Pet Talk: Ins and outs of dairy goat ownership

College of Veterinary Medicine & Biomedical Sciences
Texas A&M University
Although the benefits of owning a dairy goat are many, potential owners should be aware of the care requirements to keep their goat healthy and fit for milk production.

For the more adventurous pet owner, there are many advantages to owning goats, including companionship, land management by grazing, and milk production. While companionship and grazing come naturally to these critters, potential owners interested in collecting dairy from their goats need to take into consideration additional factors to encourage lactation and ensure that their goat’s milk is safe for consumption.

Dr. Evelyn Mackay, a clinical assistant professor at the Texas A&M College of Veterinary Medicine & Biomedical Sciences, says that the production capacity of a dairy goat depends on their breed, management and nutrition. 

The most common dairy goat breeds are Nigerian dwarf goats, Alpines, Saanans, Nubians, LaManchas, and Toggenburgs; Nigerian dwarves are significantly smaller than the other breeds and may be preferred by hobby farmers who would like a smaller milk yield. 

Since goats will only lactate after giving birth to a kid, the relationship between parent and offspring must also be taken into account. Depending on the goat and management conditions, dairy goats can produce milk for many months after giving birth.

“If owners are letting the kids nurse, owners yield less milk than if they weaned the kids and only milked the goat,” Mackay said. “Some full-sized, high-producing goats can produce over two gallons per day at some stages of lactation. A home dairy goat would likely produce less than a gallon per day, especially if she is nursing kids.”

Regardless of the goat’s desired milk yield, Mackay recommends that owners allow for a “dry period” between milking a goat and it giving birth again.

In order to impregnate a dairy goat, owners may keep their own male goats for breeding or can rent one via a stud service.

“It’s easier to own a male goat, but they are smelly and sometimes poorly behaved,” Mackay said. “Some people will borrow or lease a male if they only have a few females to breed. Artificial insemination can be done but is expensive and is more labor- and time-intensive than in other species.”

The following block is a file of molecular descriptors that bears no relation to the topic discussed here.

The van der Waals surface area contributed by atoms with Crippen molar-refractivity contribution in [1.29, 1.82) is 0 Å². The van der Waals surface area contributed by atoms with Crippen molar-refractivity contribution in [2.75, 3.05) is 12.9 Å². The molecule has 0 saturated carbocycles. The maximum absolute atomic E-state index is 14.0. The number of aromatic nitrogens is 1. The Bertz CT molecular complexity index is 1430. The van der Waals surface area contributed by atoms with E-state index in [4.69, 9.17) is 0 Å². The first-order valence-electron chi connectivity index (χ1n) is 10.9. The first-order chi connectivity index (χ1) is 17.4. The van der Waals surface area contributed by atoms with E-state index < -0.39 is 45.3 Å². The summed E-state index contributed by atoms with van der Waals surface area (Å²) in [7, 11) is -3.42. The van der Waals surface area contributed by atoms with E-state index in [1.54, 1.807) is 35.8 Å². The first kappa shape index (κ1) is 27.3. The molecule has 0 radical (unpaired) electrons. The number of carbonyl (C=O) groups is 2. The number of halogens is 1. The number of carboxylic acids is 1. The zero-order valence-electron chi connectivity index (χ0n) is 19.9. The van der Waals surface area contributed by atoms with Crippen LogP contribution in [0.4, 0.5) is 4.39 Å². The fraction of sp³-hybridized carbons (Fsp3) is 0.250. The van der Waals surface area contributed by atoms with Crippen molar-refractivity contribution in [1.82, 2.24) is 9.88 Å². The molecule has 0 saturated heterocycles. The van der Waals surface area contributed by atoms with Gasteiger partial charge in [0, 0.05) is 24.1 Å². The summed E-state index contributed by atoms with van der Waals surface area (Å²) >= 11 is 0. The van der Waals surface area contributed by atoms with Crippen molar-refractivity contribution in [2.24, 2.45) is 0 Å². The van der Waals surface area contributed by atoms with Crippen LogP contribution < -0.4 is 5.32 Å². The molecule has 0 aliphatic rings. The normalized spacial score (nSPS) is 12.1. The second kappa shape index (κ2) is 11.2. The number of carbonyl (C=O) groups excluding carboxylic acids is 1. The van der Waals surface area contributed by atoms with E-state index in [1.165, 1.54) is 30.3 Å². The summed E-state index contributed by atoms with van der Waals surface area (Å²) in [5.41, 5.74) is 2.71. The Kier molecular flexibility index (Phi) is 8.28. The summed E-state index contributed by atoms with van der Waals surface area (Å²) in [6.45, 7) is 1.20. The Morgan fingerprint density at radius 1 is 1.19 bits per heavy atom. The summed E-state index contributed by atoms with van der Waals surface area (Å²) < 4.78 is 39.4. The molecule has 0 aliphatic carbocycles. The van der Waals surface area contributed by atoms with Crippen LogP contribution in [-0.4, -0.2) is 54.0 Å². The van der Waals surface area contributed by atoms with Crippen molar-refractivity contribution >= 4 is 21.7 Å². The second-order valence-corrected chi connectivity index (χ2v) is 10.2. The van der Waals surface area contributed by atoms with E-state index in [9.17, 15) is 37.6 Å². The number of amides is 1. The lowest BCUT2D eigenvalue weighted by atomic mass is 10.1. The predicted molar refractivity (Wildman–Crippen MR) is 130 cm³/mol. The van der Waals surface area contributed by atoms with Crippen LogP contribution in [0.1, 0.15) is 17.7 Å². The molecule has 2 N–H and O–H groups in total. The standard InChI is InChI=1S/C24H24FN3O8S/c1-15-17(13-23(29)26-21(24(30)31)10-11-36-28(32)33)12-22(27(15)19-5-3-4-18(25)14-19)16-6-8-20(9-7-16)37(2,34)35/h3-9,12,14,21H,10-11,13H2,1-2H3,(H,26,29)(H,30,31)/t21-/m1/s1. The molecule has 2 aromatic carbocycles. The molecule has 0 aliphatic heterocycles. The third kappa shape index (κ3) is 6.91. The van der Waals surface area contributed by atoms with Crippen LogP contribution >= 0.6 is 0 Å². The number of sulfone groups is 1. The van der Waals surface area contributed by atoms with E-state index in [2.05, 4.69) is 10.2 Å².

Typically, dairy goats should be milked, fed, and cared for twice daily. After a goat is milked, it is important that owners ensure the goat milk is safe for consumption.

“Owners should absolutely pasteurize their milk,” she said. “Raw milk is not safe for human consumption and can transmit dangerous diseases to people, such as Q Fever, brucellosis, listeriosis, salmonellosis, and many others.”

Although the benefits of owning a dairy goat are many, potential owners should be aware of the care requirements to keep their goat healthy and fit for milk production. 

“They require just as much attention as other livestock, and paying close attention to udder health and overall health of dairy goats is very important,” Mackay said. “They can get mastitis (inflammation or infection of the breast tissue) and other diseases related to pregnancy and lactation. Owners need to learn appropriate milking hygiene procedures and be prepared to seek veterinary attention for their dairy goats if they become ill.”

Pet Talk is a service of the College of Veterinary Medicine & Biomedical Sciences, Texas A&M University. Stories can be viewed on the web at vetmed.tamu.edu/news/pet-talk. Suggestions for future topics may be directed to editor@cvm.tamu.edu.